A Guide to Exit Interviews – Key Questions to Ask and Best Practices

Exit interviews are a key element of the employee departure process, serving as a valuable tool for organizations to gain insights, enhance employee engagement, and reduce turnover. When conducted effectively, these interviews can provide honest feedback about the work environment, company culture, and management practices, offering a unique opportunity for overall business improvement.


The departure of an employee can be a course-altering event for any organization. It represents not only the loss of talent but also an opportunity for the company to learn about its internal operations, culture, and employee morale. Exit interviews, when executed properly, are a critical instrument in this learning process. They offer a chance to gather honest feedback that might not be shared during the tenure of employment due to various reasons.

Purpose of Exit Interviews

  1. Understanding Reasons for Departure: Gaining insight into why an employee chose to leave can help identify areas for improvement.
  2. Feedback on Company Culture and Policies: Exiting employees may provide candid feedback about the organizational culture and policies.
  3. Improvement of Work Environment: Suggestions from departing employees can be invaluable in enhancing the workplace for current and future employees.
  4. Knowledge Transfer: These interviews can help in understanding the gaps in skills or information that need to be filled.
  5. Legal Safeguard: Exit interviews can sometimes alert the organization to issues that might have legal implications, such as workplace harassment or discrimination.

Best Practices for Conducting Exit Interviews

1. Timing and Setting
  • Conduct Interviews Close to the Departure Date: Ideally, the interview should be scheduled a few days before the employee leaves.
  • Choose a Neutral Location: A quiet, private space where the departing employee feels comfortable to speak openly.
2. Confidentiality and Trust
  • Ensure Confidentiality: Assure the employee that their feedback will be treated with the utmost confidentiality.
  • Build Trust: Emphasize that the interview is for the betterment of the organization and their colleagues.
3. Structured Yet Flexible Approach
  • Prepare a Guideline of Questions: Have a structured set of questions but be flexible enough to explore other areas as they come up in conversation.
4. Active Listening
  • Listen More, Speak Less: The main goal is to gather insights, so encourage the employee to do most of the talking.
  • Acknowledge the Feedback: Show appreciation for the employee’s honesty and time.
5. Follow-Up
  • Actionable Steps Post-Interview: Use the information to make positive changes in the organization.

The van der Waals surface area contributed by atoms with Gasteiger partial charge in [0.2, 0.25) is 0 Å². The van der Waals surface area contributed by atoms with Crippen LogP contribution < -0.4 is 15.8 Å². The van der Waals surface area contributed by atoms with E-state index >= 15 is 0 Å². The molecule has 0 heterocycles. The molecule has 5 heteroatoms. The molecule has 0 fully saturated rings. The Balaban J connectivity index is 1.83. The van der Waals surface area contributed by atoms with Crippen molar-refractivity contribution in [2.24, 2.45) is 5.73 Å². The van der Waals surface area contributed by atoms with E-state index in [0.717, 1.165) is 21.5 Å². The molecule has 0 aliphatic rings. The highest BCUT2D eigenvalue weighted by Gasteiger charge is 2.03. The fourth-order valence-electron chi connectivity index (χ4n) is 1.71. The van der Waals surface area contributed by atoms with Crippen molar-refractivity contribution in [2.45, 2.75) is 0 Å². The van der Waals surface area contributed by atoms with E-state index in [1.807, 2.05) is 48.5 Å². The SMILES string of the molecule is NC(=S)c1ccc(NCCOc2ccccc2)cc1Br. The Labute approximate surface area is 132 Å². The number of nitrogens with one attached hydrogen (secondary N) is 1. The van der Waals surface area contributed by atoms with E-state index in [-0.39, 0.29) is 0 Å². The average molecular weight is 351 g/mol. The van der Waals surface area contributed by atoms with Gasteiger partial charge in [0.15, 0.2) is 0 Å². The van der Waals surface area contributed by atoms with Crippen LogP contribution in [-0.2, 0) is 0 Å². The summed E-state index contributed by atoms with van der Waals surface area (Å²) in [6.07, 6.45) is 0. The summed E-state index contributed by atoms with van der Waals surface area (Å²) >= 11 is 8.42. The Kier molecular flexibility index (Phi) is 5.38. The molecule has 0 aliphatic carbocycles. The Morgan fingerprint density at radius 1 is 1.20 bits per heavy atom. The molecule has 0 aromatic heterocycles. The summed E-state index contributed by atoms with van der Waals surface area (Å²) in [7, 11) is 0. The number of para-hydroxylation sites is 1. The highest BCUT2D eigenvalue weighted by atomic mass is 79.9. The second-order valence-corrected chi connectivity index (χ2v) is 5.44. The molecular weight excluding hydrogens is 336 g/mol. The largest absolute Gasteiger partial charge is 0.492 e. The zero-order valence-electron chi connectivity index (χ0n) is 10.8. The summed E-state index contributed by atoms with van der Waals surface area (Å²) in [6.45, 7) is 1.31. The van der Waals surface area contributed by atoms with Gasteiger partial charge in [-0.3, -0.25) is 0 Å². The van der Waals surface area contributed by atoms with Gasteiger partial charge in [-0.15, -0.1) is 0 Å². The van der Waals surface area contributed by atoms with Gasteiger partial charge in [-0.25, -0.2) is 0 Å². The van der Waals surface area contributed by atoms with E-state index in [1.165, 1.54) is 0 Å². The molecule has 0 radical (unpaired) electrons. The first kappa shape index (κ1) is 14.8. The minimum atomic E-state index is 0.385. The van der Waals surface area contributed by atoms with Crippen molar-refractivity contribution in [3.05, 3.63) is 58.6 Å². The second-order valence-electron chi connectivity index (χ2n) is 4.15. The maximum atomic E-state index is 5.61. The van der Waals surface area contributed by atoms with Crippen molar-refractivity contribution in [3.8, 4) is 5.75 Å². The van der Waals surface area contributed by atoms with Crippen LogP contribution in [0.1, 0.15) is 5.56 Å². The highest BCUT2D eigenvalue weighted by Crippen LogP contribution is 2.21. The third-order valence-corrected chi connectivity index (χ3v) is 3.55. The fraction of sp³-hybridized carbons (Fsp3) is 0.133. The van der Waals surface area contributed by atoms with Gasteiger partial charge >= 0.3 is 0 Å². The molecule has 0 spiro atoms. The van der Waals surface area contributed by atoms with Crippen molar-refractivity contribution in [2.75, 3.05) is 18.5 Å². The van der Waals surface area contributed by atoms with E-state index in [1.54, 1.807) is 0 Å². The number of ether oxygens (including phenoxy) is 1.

• Feedback Loop: Share (anonymously) general findings with management and, if appropriate, the wider team.

Key Questions for Exit Interviews

About the Role and Responsibilities
  1. What did you like most and least about your job?
  2. Were your job responsibilities clearly defined and understood?
  3. Did you receive adequate support and resources to effectively do your job?
About Management and Leadership
  1. How would you describe your relationship with your manager?
  2. Was there anything your manager or team could have done better?
  3. How effective was the communication from management and within your team?
About Company Culture and Work Environment
  1. Can you describe the company culture? How well did you fit into this culture?
  2. What can you tell us about morale and team dynamics in your department?
  3. Were there any company policies you found difficult to understand or follow?
About Personal Growth and Development
  1. Did you have sufficient opportunities for professional growth here?
  2. Were your achievements and contributions adequately recognized?
  3. How would you rate the performance review and feedback process?
About the Decision to Leave
  1. What prompted your decision to leave the company?
  2. Was there a specific event that influenced your decision?
  3. What could have been done differently to keep you here?
General Feedback
  1. What advice would you give to your replacement?
  2. What do you think the company can do to improve?
  3. Would you consider returning to the company in the future?


Exit interviews, when conducted thoughtfully, can be a goldmine of information, offering genuine insights into the workings of an organization from an employee’s perspective. They should not be viewed as a mere formality but as a strategic tool for continuous improvement. By asking the right questions and listening actively, companies can learn valuable lessons from departing employees, leading to a more engaged workforce and a stronger, more responsive organization. Remember, the way an organization handles a departure can be as important as how it handles an arrival.

In conclusion, the effectiveness of an exit interview largely hinges on the approach taken by the interviewer and the willingness of the departing employee to share candid feedback. It is an invaluable practice that, when utilized correctly, can significantly contribute to the growth.